From a dairy perspective, there are definitely many structural traits that make for both a strong show and production animal. Having an ideal rump angle contributes to easier kiddings, and therefore a longer lifespan and higher lifetime production. Strong pasterns and correct legs also directly contribute to more years of soundness and productivity. The ideal shape of a dairy goat gives them the ability to sustain heavy milk production. Sure, femininity and long necks are not essential, and just because a doe has perfect conformation does not mean she will have high production, but a doe that has very poor conformation will not be as equipped to sustain the toll high production requires of her body over many years.
 

·
The Hoofcare and Repro specialist
Joined
·
1,633 Posts
Discussion Starter · #11 ·
Are there any conformation points being awarded in show rings that aren't in the standard and may be harmful? My primary examples would be posty legs and pasterns on halter horses and overly roman noses on boers.
 

·
Goat Girl
Joined
·
1,985 Posts
In dairy goats performance is (and should be) way more important than show. I had a big Saanen breeder from Wyoming tell me that she sells almoost all of her kids just based on the dam, grand dam, great gram dam etc.'s milk records. She has her herd on DHIR and her goats MILK, but they do also show well. When you have a goat that is a heavy milker you have to have excellent attachments to support all that weight (think of a doe who gives 20+ lbs per day) for many lactations and also so she can still move around freely and the udder isn't in a position to be snagged or injured. Strong feet and legs also contribute to performance. If it hurts that goat to walk to and from feed and water they aren't going to do it as often. Splayed toes can cause issues over time (and be very painful for the goat) and people should pay WAY more attention to toes than they do, especially in the Saanens. Look for nice tight toes, those toes are going to hold up better with more weight and over the years and support that pastern better than toes that splay out or roll under.

Rump angle and width plays a HUGE role in udder shape and area of attachment. If you have a doe with a steep rump her rear udder will be set lower and the udder itself will be set more forward and she won't have as much room from her hips to her pins for an udder to produce a lot of milk. The wider the hips are the more area there is for an udder to be attached and more room for the udder to expand to produce more milk. A longer bodied goat has more room for a rumen and multiple kids, short bodied goats typically can't carry higher multiples as well as a longer goat and can have a harder time keeping their weight during pregnancy when the kids begin to take room that the rumen used to occupy. Legs that are set squarely under the animal will hold up longer and are better able to support the weight of the goat. Angulation (but not too much) to the rear legs is important because we all know that triangles are stronger than squares ;)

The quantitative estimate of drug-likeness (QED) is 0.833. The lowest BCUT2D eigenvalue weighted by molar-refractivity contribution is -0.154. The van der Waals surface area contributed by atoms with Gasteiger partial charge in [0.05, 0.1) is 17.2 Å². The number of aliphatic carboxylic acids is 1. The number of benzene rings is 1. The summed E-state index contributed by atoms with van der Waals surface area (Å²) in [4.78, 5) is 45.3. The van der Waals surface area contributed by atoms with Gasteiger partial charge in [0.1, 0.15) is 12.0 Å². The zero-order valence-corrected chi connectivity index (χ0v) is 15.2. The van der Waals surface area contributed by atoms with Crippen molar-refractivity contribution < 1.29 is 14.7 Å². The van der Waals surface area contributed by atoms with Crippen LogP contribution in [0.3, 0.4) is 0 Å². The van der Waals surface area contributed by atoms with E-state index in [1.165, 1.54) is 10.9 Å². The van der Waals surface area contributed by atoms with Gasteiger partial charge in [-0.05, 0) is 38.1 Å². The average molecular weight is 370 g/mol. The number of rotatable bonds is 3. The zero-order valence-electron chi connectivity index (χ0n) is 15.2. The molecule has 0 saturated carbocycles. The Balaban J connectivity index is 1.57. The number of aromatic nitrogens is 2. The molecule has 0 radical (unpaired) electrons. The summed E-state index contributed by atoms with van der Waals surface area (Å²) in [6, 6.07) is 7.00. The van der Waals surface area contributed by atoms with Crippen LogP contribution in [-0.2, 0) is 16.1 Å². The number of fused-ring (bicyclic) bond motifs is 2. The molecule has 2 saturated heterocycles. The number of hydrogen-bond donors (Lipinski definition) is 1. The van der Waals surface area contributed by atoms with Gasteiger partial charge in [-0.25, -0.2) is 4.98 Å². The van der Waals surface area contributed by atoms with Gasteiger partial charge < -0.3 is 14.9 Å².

For me I want a goat that has a well attached, capacious udder that will stay where it is even when the doe is 10+ years old. I want her to have short, strong pasterns, square toes that are not splayed and legs that are set squarely under her. I don't want to have to worm the goat all the time and most of mine are pretty good in that area. As far as feed to manage them, it can be difficult to get a dairy animal that will perform to her maximum on minimal feed. I don't want to have to trim hooves all the time and I don't want hooves that will break down as the goat ages.
 

·
Registered
Joined
·
3,790 Posts
The Philippines has been a big importer of US Boer goats in recent years with the exception of this one. That's not an opinion, it's a fact.
I think the dairy goat world is a little further along in quantifying what is good in a dairy goat than the Boer world has. Which makes sense when dairy goats have been around a lot longer. Especially in the US. Milk records and appraisals etc. Some of that doesn't lend itself as well to Boer goats. When I think production in a Boer goat I think ability to get pregnant easily and then to kid easily and raise 2 or even 3 kids to a decent weight at 90-100 days. There is no one size fits all conformation for this other than maybe mammary system. If I had to fault ABGA judging it would be not enough emphasis placed on a doe's udder. You can't reasonably fault show Boers on meat. They are packed with meat or they do not win. Some of these problems with parasites and feet I see attributed to Boers I just don't see in my own herd. Do some breeds of goats have better feet than others? Sure, but the individual goat and the management differences are even bigger than between breeds. It's easier to keep good feet on a goat in west Texas than it is in Mississippi. Show me any goat that hasn't had his feet picked up in a year and I will show you a goat that could use a good hoof trim.